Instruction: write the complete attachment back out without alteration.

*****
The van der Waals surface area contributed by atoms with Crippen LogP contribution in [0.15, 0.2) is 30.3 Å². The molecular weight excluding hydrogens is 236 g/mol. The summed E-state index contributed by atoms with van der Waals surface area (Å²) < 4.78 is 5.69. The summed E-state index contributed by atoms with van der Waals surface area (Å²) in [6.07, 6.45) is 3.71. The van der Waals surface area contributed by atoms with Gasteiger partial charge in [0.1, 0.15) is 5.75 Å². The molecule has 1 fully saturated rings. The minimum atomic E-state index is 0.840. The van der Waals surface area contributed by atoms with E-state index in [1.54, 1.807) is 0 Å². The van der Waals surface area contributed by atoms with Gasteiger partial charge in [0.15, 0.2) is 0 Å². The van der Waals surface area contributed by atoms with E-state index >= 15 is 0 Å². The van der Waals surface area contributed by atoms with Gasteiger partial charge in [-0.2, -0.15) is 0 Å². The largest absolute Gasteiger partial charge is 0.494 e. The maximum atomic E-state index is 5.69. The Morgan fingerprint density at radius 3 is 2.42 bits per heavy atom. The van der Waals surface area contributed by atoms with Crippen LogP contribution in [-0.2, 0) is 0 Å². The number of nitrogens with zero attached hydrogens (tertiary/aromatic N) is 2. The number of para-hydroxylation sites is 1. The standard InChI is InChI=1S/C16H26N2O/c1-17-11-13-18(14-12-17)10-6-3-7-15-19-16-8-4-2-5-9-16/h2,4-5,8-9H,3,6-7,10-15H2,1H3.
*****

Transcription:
The van der Waals surface area contributed by atoms with Crippen LogP contribution in [0.15, 0.2) is 30.3 Å². The molecular weight excluding hydrogens is 236 g/mol. The summed E-state index contributed by atoms with van der Waals surface area (Å²) < 4.78 is 5.69. The summed E-state index contributed by atoms with van der Waals surface area (Å²) in [6.07, 6.45) is 3.71. The van der Waals surface area contributed by atoms with Gasteiger partial charge in [0.1, 0.15) is 5.75 Å². The molecule has 1 fully saturated rings. The minimum atomic E-state index is 0.840. The van der Waals surface area contributed by atoms with E-state index in [1.54, 1.807) is 0 Å². The van der Waals surface area contributed by atoms with Gasteiger partial charge in [0.15, 0.2) is 0 Å². The van der Waals surface area contributed by atoms with E-state index >= 15 is 0 Å². The van der Waals surface area contributed by atoms with Gasteiger partial charge in [-0.2, -0.15) is 0 Å². The largest absolute Gasteiger partial charge is 0.494 e. The maximum atomic E-state index is 5.69. The Morgan fingerprint density at radius 3 is 2.42 bits per heavy atom. The van der Waals surface area contributed by atoms with Crippen LogP contribution in [-0.2, 0) is 0 Å². The number of nitrogens with zero attached hydrogens (tertiary/aromatic N) is 2. The number of para-hydroxylation sites is 1. The standard InChI is InChI=1S/C16H26N2O/c1-17-11-13-18(14-12-17)10-6-3-7-15-19-16-8-4-2-5-9-16/h2,4-5,8-9H,3,6-7,10-15H2,1H3.